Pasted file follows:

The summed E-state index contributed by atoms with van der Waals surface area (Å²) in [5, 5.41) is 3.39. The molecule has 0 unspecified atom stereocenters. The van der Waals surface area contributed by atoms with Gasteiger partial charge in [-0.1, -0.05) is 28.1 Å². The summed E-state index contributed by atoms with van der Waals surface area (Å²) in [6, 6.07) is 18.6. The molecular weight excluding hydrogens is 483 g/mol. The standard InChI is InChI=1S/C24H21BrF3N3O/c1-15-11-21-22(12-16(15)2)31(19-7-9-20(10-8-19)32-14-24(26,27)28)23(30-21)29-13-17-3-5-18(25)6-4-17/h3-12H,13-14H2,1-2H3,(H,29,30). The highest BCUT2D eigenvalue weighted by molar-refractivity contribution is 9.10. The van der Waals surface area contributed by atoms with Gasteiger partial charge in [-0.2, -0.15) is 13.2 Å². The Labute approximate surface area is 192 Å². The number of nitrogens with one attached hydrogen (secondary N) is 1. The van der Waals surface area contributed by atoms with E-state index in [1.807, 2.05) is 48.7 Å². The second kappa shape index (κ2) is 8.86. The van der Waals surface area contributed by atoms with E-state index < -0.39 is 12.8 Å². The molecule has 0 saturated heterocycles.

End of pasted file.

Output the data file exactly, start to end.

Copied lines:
The summed E-state index contributed by atoms with van der Waals surface area (Å²) in [5, 5.41) is 3.39. The molecule has 0 unspecified atom stereocenters. The van der Waals surface area contributed by atoms with Gasteiger partial charge in [-0.1, -0.05) is 28.1 Å². The summed E-state index contributed by atoms with van der Waals surface area (Å²) in [6, 6.07) is 18.6. The molecular weight excluding hydrogens is 483 g/mol. The standard InChI is InChI=1S/C24H21BrF3N3O/c1-15-11-21-22(12-16(15)2)31(19-7-9-20(10-8-19)32-14-24(26,27)28)23(30-21)29-13-17-3-5-18(25)6-4-17/h3-12H,13-14H2,1-2H3,(H,29,30). The highest BCUT2D eigenvalue weighted by molar-refractivity contribution is 9.10. The van der Waals surface area contributed by atoms with Gasteiger partial charge in [-0.2, -0.15) is 13.2 Å². The Labute approximate surface area is 192 Å². The number of nitrogens with one attached hydrogen (secondary N) is 1. The van der Waals surface area contributed by atoms with E-state index in [1.807, 2.05) is 48.7 Å². The second kappa shape index (κ2) is 8.86. The van der Waals surface area contributed by atoms with E-state index < -0.39 is 12.8 Å². The molecule has 0 saturated heterocycles.